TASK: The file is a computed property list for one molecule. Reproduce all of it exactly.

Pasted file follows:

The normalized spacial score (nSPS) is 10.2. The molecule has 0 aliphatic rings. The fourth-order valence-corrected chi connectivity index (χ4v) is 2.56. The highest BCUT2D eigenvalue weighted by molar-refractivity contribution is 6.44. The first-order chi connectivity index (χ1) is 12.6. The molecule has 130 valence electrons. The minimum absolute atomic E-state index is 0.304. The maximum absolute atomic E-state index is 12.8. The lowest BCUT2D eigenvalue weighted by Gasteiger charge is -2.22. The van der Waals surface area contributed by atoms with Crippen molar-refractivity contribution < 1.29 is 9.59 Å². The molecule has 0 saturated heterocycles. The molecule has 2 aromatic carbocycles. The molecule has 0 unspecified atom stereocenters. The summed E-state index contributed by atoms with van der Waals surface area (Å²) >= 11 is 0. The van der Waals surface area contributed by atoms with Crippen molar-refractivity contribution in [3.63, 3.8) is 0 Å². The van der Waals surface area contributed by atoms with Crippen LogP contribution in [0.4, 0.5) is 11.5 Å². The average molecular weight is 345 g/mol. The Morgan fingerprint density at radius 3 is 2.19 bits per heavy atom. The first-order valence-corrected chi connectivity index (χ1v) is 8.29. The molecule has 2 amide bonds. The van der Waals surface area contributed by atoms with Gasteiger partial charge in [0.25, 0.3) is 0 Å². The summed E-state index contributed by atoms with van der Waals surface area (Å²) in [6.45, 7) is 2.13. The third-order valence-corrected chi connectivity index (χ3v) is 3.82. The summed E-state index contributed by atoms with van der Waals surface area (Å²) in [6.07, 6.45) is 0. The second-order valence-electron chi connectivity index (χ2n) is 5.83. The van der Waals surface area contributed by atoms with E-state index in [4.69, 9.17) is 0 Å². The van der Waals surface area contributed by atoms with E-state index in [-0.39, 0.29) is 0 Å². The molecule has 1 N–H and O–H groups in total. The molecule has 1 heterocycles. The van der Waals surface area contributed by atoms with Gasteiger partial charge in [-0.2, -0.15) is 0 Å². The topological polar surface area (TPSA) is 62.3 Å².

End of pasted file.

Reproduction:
The normalized spacial score (nSPS) is 10.2. The molecule has 0 aliphatic rings. The fourth-order valence-corrected chi connectivity index (χ4v) is 2.56. The highest BCUT2D eigenvalue weighted by molar-refractivity contribution is 6.44. The first-order chi connectivity index (χ1) is 12.6. The molecule has 130 valence electrons. The minimum absolute atomic E-state index is 0.304. The maximum absolute atomic E-state index is 12.8. The lowest BCUT2D eigenvalue weighted by Gasteiger charge is -2.22. The van der Waals surface area contributed by atoms with Crippen molar-refractivity contribution < 1.29 is 9.59 Å². The molecule has 0 saturated heterocycles. The molecule has 2 aromatic carbocycles. The molecule has 0 unspecified atom stereocenters. The summed E-state index contributed by atoms with van der Waals surface area (Å²) >= 11 is 0. The van der Waals surface area contributed by atoms with Crippen molar-refractivity contribution in [3.63, 3.8) is 0 Å². The van der Waals surface area contributed by atoms with Crippen LogP contribution in [0.4, 0.5) is 11.5 Å². The average molecular weight is 345 g/mol. The Morgan fingerprint density at radius 3 is 2.19 bits per heavy atom. The first-order valence-corrected chi connectivity index (χ1v) is 8.29. The molecule has 2 amide bonds. The van der Waals surface area contributed by atoms with Gasteiger partial charge in [0.25, 0.3) is 0 Å². The summed E-state index contributed by atoms with van der Waals surface area (Å²) in [6.45, 7) is 2.13. The third-order valence-corrected chi connectivity index (χ3v) is 3.82. The summed E-state index contributed by atoms with van der Waals surface area (Å²) in [6.07, 6.45) is 0. The second-order valence-electron chi connectivity index (χ2n) is 5.83. The van der Waals surface area contributed by atoms with E-state index in [4.69, 9.17) is 0 Å². The van der Waals surface area contributed by atoms with E-state index in [-0.39, 0.29) is 0 Å². The molecule has 1 N–H and O–H groups in total. The molecule has 1 heterocycles. The van der Waals surface area contributed by atoms with Gasteiger partial charge in [-0.2, -0.15) is 0 Å². The topological polar surface area (TPSA) is 62.3 Å².